Less is more. We know that saying in relation to art. Specifically modern art. What if that saying applied outside of the world of art? I think we could all learn something, especially when it comes to travel, from this saying. How many times you visited Niagara Falls?
Its not uncommon for us to get sucked into the “check list” style of travel. While in my opinion there is nothing wrong with this style of travelling, I do believe that it doesn’t do the destination justice. I believe that we would enjoy our trips more if we took the time to enjoy them. Sounds simple, right? Yet, how often do we see tour buses, off loading a group of tourists who simply snap a picture of the view and head straight back for the bus? Sure, we all have a bucket list. Things that we want to see at a certain destination, but I believe that the approach can be changed, or at least improve. Instead of packing several things into the days itinerary, wouldn’t we be able to enjoy the trip so much more if we use the approach “less is more” and simply put three things in the itinerary? In the same sense of “less is more”, enjoying three activities to the fullest at a destination instead of piling on several can help us enjoy the trip so much more.
Here is where the Niagara Falls Region comes in.
The Niagara Region is a perfect blend of country living and the city, making it the perfect get away. Wineries, Amazing Hotels, Great People and lets not forget the Niagara Falls… What does this region not have?
So how do we make the most of a trip to the Niagara Region? Below are just some of the events that may get your attention. Plan accordingly!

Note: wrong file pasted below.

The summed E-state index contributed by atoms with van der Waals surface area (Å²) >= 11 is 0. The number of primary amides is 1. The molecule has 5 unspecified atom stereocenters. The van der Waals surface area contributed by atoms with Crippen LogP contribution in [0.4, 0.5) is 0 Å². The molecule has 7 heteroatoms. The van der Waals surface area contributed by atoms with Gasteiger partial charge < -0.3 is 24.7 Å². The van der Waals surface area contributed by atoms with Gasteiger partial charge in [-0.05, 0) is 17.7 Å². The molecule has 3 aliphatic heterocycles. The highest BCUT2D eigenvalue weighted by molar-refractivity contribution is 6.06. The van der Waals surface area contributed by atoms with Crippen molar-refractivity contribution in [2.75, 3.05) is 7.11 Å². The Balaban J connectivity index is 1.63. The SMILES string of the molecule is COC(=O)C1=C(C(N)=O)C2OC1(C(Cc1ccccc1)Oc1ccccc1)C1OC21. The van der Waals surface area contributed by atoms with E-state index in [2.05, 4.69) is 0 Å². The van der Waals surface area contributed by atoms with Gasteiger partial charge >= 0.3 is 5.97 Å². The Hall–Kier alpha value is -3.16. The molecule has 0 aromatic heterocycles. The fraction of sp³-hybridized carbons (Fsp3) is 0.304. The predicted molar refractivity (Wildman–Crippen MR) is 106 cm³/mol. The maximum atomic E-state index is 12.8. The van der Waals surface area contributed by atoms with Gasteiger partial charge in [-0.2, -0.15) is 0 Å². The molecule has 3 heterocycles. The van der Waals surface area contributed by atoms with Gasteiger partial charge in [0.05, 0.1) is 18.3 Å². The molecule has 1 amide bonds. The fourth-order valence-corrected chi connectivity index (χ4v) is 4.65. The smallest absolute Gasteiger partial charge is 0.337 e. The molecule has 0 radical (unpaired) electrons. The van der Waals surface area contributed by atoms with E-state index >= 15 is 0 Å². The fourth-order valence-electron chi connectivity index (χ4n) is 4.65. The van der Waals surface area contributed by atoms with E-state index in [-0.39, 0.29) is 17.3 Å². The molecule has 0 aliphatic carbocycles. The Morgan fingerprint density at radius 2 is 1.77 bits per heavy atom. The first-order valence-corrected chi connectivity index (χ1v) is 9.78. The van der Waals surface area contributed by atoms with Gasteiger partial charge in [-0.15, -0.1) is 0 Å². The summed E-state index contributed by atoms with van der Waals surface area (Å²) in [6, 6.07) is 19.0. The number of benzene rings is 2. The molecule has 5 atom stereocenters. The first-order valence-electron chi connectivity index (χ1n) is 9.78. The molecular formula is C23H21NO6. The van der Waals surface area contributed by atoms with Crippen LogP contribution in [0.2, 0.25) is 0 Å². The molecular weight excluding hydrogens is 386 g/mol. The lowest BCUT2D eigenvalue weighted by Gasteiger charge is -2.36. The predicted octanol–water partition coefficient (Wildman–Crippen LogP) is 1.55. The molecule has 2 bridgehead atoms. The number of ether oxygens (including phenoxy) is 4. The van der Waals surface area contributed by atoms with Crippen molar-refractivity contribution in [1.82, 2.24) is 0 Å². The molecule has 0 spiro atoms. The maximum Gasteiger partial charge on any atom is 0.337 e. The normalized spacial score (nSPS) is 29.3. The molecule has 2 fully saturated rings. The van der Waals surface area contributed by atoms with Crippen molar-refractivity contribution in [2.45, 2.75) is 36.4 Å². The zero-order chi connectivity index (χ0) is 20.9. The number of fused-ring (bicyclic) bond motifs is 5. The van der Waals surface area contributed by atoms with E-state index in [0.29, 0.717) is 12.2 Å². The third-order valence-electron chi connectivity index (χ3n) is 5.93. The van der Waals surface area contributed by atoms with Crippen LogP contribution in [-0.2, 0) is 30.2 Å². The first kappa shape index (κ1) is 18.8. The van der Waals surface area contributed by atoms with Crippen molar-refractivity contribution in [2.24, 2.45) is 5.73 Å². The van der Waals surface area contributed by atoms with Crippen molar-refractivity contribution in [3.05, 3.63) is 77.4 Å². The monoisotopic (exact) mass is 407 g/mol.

April – Easter – follow this link to get an idea where to lunch and dine on Easter weekend. And don’t forget to have a reservation!
June – Comic Con is a popular event that takes place on June 3 -5 at the Niagara Falls Convention Centre, Niagara Falls Canada, just steps away from the majestic Falls. This popular event features more than 200,000 square feet of exhibitors, comic books, movie cars, cosplay contests, celebrity autographs and photo-ops, a video gaming arena, Falls Horror Fest and so much more!
As soon as you wish – If you love your bike and a passionate cyclist – you’ll appreciate this useful info – here.
August – The 28thedition of theCanada’s largest multi-sport event, will take place in Niagara from Saturday August 6thto Sunday, August 21st, 2022. The Niagara 2022 Canada Summer Games will celebrate the wonder of sport alongside arts and culture. The Games will honour Niagara’s Indigenous communities and showcase a remarkable heritage of hard work and innovation in one of the world’s most awe-inspiring destinations. With world-renowned hospitality, the people of Niagara will welcome visitors from across the country.